*I am attempting to read 100 books in 2020 hence the x/100 in the titles of these posts*

In a bout of focus I decided toward the end of last year to read a couple of books on a unified subject: nationalism.  I read Rich Lowry’s The Case for Nationalism, Yoram Hazony’s The Virtue of Nationalism, and semi-related Give Me Liberty by Richard Brookhiser.  More on those books later.

I also decided to read Nationalism: A Very Short Introduction by Steven Grosby in an attempt at putting these books in a larger context.

This book examines the political and moral challenges that face the vast majority of human beings who consider themselves to be members of various nations. It explores nationality through the difficulties and conflicts that have arisen throughout history, and discusses nations and nationalism from social, philosophical, and anthropological perspectives.

In this fascinating Very Short Introduction, Steven Grosby looks at the nation in history, the territorial element in nationality, and the complex ways nationality has co-existed with religion, and shows how closely linked the concept of nationalism is with being human.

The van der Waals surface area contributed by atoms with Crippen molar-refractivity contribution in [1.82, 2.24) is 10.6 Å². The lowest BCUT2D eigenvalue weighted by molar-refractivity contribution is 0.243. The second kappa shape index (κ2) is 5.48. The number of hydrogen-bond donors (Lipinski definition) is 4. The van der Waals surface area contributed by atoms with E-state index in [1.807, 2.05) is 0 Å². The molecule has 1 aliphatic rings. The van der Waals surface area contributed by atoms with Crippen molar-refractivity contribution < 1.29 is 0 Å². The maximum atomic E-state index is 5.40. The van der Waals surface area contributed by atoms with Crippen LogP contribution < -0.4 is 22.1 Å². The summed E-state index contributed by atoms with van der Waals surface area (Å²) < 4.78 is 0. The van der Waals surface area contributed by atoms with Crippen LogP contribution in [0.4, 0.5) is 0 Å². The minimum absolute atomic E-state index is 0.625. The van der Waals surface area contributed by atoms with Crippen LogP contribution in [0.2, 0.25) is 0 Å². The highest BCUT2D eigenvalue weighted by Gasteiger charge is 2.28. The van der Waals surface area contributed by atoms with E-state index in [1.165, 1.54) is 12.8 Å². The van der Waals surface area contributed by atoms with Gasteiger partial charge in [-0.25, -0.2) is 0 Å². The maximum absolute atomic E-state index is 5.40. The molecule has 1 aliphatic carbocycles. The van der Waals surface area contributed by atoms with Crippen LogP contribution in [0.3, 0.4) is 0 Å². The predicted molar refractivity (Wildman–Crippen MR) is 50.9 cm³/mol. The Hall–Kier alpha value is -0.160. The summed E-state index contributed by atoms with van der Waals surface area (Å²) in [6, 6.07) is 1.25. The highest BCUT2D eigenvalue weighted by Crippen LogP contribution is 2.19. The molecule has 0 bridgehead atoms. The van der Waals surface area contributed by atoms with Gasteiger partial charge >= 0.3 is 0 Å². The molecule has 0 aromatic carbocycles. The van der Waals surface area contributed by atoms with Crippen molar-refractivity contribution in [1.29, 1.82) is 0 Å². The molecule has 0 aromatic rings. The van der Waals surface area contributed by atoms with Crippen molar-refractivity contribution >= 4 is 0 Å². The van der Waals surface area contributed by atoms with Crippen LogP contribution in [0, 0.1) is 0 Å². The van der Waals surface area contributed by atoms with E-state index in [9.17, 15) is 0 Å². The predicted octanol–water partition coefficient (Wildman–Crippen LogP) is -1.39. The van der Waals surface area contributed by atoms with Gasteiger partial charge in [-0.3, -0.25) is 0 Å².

I should have read the publisher’s description a little more closely…

This volume turned out to be a much more academic approach than previous works I had read (perhaps understandably so) and thus much harder to get through despite it’s designed shortness.

It is also focused on whether the nation is a modern phenomena or a part of human nature (biological versus sociological, etc.).

The only “review” I could find online with a few minutes on Google is helpful, if also academic, and gets to the main issue:

Grosby takes a strong stance against the argument that the formation of nations is historically novel. He acknowledges the important relationship between the modern nation and the relatively recent developments of democratic conceptions of political participation, the social mobility made possible by industrial capitalism, and the impact of technological advancements on transportation and communication. (57) However, he argues that scholars who base their analyses of the origin of the nation on these factors alone are guilty of being selective in their evidence and of disregarding important earlier developments, such as “the emergence of a national law of the land in medieval England.”

I don’t have the energy to go into the details of this argument as it was not really what I was after.

My impression is that this Very Short Introduction is not for the casual reader nor those looking to get more deeply at nationalism in the sense of the political or cultural phenomenon.